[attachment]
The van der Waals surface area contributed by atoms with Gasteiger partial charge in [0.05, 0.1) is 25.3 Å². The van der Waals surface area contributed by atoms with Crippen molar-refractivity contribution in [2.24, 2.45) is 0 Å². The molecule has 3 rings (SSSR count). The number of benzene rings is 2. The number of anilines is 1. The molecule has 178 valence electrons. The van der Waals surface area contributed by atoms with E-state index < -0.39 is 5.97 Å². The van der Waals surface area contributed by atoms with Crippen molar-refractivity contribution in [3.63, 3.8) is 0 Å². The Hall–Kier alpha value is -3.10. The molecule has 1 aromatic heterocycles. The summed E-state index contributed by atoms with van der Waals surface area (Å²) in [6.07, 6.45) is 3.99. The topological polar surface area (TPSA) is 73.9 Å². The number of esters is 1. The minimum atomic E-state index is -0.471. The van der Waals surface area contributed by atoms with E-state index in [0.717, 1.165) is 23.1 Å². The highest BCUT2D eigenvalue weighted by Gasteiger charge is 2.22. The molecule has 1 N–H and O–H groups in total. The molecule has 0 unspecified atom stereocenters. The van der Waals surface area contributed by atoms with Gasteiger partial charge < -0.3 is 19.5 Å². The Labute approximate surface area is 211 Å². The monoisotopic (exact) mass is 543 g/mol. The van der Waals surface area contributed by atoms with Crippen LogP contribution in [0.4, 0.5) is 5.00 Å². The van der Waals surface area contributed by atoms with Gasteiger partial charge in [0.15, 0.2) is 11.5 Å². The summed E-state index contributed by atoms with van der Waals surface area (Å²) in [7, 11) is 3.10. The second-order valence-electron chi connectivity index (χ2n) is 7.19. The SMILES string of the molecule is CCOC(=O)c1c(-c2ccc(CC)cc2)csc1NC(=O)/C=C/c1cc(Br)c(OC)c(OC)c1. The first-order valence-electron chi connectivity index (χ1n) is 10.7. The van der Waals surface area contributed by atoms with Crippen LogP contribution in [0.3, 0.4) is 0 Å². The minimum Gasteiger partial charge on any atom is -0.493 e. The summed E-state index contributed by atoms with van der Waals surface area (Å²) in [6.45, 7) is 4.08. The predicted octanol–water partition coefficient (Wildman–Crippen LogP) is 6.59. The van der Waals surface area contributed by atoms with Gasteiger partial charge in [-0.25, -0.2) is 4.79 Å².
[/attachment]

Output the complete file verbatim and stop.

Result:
The van der Waals surface area contributed by atoms with Gasteiger partial charge in [0.05, 0.1) is 25.3 Å². The van der Waals surface area contributed by atoms with Crippen molar-refractivity contribution in [2.24, 2.45) is 0 Å². The molecule has 3 rings (SSSR count). The number of benzene rings is 2. The number of anilines is 1. The molecule has 178 valence electrons. The van der Waals surface area contributed by atoms with E-state index < -0.39 is 5.97 Å². The van der Waals surface area contributed by atoms with Crippen molar-refractivity contribution in [3.63, 3.8) is 0 Å². The Hall–Kier alpha value is -3.10. The molecule has 1 aromatic heterocycles. The summed E-state index contributed by atoms with van der Waals surface area (Å²) in [6.07, 6.45) is 3.99. The topological polar surface area (TPSA) is 73.9 Å². The number of esters is 1. The minimum atomic E-state index is -0.471. The van der Waals surface area contributed by atoms with E-state index in [0.717, 1.165) is 23.1 Å². The highest BCUT2D eigenvalue weighted by Gasteiger charge is 2.22. The molecule has 1 N–H and O–H groups in total. The molecule has 0 unspecified atom stereocenters. The van der Waals surface area contributed by atoms with Gasteiger partial charge < -0.3 is 19.5 Å². The Labute approximate surface area is 211 Å². The monoisotopic (exact) mass is 543 g/mol. The van der Waals surface area contributed by atoms with Crippen LogP contribution in [0.4, 0.5) is 5.00 Å². The van der Waals surface area contributed by atoms with Gasteiger partial charge in [0.15, 0.2) is 11.5 Å². The summed E-state index contributed by atoms with van der Waals surface area (Å²) in [7, 11) is 3.10. The second-order valence-electron chi connectivity index (χ2n) is 7.19. The SMILES string of the molecule is CCOC(=O)c1c(-c2ccc(CC)cc2)csc1NC(=O)/C=C/c1cc(Br)c(OC)c(OC)c1. The first-order valence-electron chi connectivity index (χ1n) is 10.7. The van der Waals surface area contributed by atoms with Crippen LogP contribution in [0.3, 0.4) is 0 Å². The minimum Gasteiger partial charge on any atom is -0.493 e. The summed E-state index contributed by atoms with van der Waals surface area (Å²) in [6.45, 7) is 4.08. The predicted octanol–water partition coefficient (Wildman–Crippen LogP) is 6.59. The van der Waals surface area contributed by atoms with Gasteiger partial charge in [-0.25, -0.2) is 4.79 Å².